The conclusion of our two-part series on interviews covers production and reveals alternatives to the standard interview.
Interview graphic by www.shutterstock.com
In the first part of this short series on interviews, I discussed preparation. Now, I'm going to talk about the more practical aspects – these aren't rules, so much as an outline of my experience over many years as cameraman, director and (occasionally) interviewer.
I've met directors who insist on shooting interviews by available light, so as to be as unobtrusive as possible, but, nine times out of ten, this will mean a disappointing image. Most interior locations will be bright enough to get an image, but also be annoyingly bland. Offices and homes tend to be top-lit (unattractive eye shadows), lighting sources are mixed (different colour temperatures), the lighting is too flat or too contrasty – all of which can make your interview ugly, unfocused or simply dull.
The setting might look great by available daylight, but relying on it is usually a risk. You might find you can place the subject, say, at the apex of two walls, both with windows that are just out of shot, beautifully cross-lit by soft window light (you might pull the curtains in slightly on one window to allow the other one to become the key). It looks great, but how long is the interview going to go on? How long will the weather conditions stay like that? It's gamble that I've taken a few times and generally won, but occasionally lost. Closing the curtains and lighting the shot may be the safest way to proceed.
Generally speaking, I don't like interviews that look 'lit'; I want them to look great, but natural. Of course, this is a personal preference. Others prefer the gloss and impact of a classically hard-lit interview. As always, I am happiest when I get the look I want with the minimum of lights (one light in the right place is better than any number of lights in the wrong).
Going for a natural look means using a soft light, like a decent size (at least 30cm x 30cm) LED panel light as the key. Notice I said "decent size" LED light, as small LEDs are not soft. Soft (diffuse) light needs to radiate from a large surface area (and the further away the light, the bigger that surface area has to be to stay 'soft'). Also, beware of cheap LEDs with poor colour spectrums (often a green bias that you can never quite grade out). These days, they have gotten a lot better and there are reasonably priced LEDs out there which offer decent colour rendering. Traditional soft lights, like the Rifa or Chimera, and fluorescents, like KinoFlos, also do the job very well. You can, of course, bounce a hard light off a white reflector (classically, a sheet of polystyrene) or through a diffusion frame. However, in small spaces, your light will spill more than a purpose-built soft light and there is a danger that the whole scene becomes too flat (soft lighting should not mean flat lighting).
A subtle backlight (or hair light), from a Dedo or a small soft light, can help to separate subject from background. If it is a domestic night interior, it is often good to have a 'practical' light in shot, like a table lamp, to add some warmth or to simulate it by a light off-camera. If you are shooting a day interior in a ground floor house, it's worth considering putting a light outside (such as an HMI or a blue-gelled 2kw blonde) to simulate a shaft of daylight. If done correctly, this will look perfectly natural and not distract the interviewee.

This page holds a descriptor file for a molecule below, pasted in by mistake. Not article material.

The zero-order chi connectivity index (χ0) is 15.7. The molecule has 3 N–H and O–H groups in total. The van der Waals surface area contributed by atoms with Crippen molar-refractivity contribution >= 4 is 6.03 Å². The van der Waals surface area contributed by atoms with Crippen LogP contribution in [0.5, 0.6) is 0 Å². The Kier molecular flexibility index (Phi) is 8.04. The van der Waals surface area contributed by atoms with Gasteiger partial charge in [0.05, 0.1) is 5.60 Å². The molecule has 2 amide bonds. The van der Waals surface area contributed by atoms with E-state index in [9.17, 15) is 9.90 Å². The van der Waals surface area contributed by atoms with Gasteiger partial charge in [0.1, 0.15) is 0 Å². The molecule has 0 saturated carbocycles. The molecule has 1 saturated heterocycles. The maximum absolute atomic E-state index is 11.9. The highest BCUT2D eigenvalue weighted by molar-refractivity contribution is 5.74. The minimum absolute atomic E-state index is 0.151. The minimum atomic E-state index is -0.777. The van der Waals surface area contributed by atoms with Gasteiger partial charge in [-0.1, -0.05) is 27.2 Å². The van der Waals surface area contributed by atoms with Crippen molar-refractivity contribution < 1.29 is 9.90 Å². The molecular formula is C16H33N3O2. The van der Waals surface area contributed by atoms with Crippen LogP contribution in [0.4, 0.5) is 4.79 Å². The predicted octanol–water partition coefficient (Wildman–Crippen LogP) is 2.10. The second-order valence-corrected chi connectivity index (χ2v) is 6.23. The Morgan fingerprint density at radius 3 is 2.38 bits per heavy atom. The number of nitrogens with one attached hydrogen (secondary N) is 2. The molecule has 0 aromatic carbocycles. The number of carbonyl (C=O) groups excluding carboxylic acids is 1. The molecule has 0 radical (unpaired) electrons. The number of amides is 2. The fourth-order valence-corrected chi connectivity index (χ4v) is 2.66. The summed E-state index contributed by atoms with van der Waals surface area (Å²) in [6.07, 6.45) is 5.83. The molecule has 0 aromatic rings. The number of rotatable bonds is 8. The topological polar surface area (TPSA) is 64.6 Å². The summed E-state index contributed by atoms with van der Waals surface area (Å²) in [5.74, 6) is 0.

Another tip (or habit of mine) is to light in line with the face - that is, from where the subject is looking. This models that face better than lighting from the camera position or the other side and, if the light is soft, you may not need any fill. If your subject is wearing glasses, move your soft key more to the side to avoid reflections. If the subject has wrinkles you don't want to emphasise, then move that key more to the front.
Sometimes a more dramatic or stylised look is appropriate. If you are making a doc about espionage or alien invasion, you might want moody low-key lighting. If you are filming a computer hacker, you might want to shoot him as if lit by the glow of a computer monitor. If the subject is a performer, you might want to shoot them backstage or in a studio setting where you can take advantage of the location to make the lighting more theatrical or dramatic. Go too far in this direction and it might seem contrived, but don't be afraid to experiment.
Forget the camera mic. It's not going to do the job. Ever. The simplest way to record sound for an interview is a personal microphone (also known as a lapel, lavalier, tie or clip mic). They don't have to be radio mics and there is less to go wrong with a cable than a wireless connection. But make sure it is a professional quality mic. There are some very cheap and nasty mics out there. General rule-of-thumb: if a personal mic costs much under £150, it's unlikely to be up to the job.
You can usually hide a personal mic without it being muffled or suffering clothing rustle. But, if in any doubt, it's better to go for a discreet visible mic than poor sound. The Rode PinMic, which pins through clothing into an inconspicuous head on the outside of the garment, is a great way to have an unobtrusive mic and avoid any rustle.